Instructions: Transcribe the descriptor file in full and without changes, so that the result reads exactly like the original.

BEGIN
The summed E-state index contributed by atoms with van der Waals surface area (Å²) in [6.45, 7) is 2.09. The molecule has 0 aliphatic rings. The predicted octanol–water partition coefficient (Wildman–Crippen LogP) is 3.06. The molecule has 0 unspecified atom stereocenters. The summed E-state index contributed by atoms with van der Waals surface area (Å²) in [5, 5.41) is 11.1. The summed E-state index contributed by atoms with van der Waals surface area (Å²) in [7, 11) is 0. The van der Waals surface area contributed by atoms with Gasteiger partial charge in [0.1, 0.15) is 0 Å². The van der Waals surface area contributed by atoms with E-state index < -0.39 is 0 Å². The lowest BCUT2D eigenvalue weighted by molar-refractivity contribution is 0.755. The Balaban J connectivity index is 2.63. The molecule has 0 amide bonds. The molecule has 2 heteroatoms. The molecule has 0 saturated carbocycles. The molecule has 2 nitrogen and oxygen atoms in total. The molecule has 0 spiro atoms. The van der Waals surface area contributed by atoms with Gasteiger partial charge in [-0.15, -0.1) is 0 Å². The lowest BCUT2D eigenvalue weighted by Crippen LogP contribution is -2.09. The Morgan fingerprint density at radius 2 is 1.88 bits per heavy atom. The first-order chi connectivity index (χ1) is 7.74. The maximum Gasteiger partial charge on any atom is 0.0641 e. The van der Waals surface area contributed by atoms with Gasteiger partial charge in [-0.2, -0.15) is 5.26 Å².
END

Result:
The summed E-state index contributed by atoms with van der Waals surface area (Å²) in [6.45, 7) is 2.09. The molecule has 0 aliphatic rings. The predicted octanol–water partition coefficient (Wildman–Crippen LogP) is 3.06. The molecule has 0 unspecified atom stereocenters. The summed E-state index contributed by atoms with van der Waals surface area (Å²) in [5, 5.41) is 11.1. The summed E-state index contributed by atoms with van der Waals surface area (Å²) in [7, 11) is 0. The van der Waals surface area contributed by atoms with Gasteiger partial charge in [0.1, 0.15) is 0 Å². The van der Waals surface area contributed by atoms with E-state index < -0.39 is 0 Å². The lowest BCUT2D eigenvalue weighted by molar-refractivity contribution is 0.755. The Balaban J connectivity index is 2.63. The molecule has 0 amide bonds. The molecule has 2 heteroatoms. The molecule has 0 saturated carbocycles. The molecule has 2 nitrogen and oxygen atoms in total. The molecule has 0 spiro atoms. The van der Waals surface area contributed by atoms with Gasteiger partial charge in [-0.15, -0.1) is 0 Å². The lowest BCUT2D eigenvalue weighted by Crippen LogP contribution is -2.09. The Morgan fingerprint density at radius 2 is 1.88 bits per heavy atom. The first-order chi connectivity index (χ1) is 7.74. The maximum Gasteiger partial charge on any atom is 0.0641 e. The van der Waals surface area contributed by atoms with Gasteiger partial charge in [-0.2, -0.15) is 5.26 Å².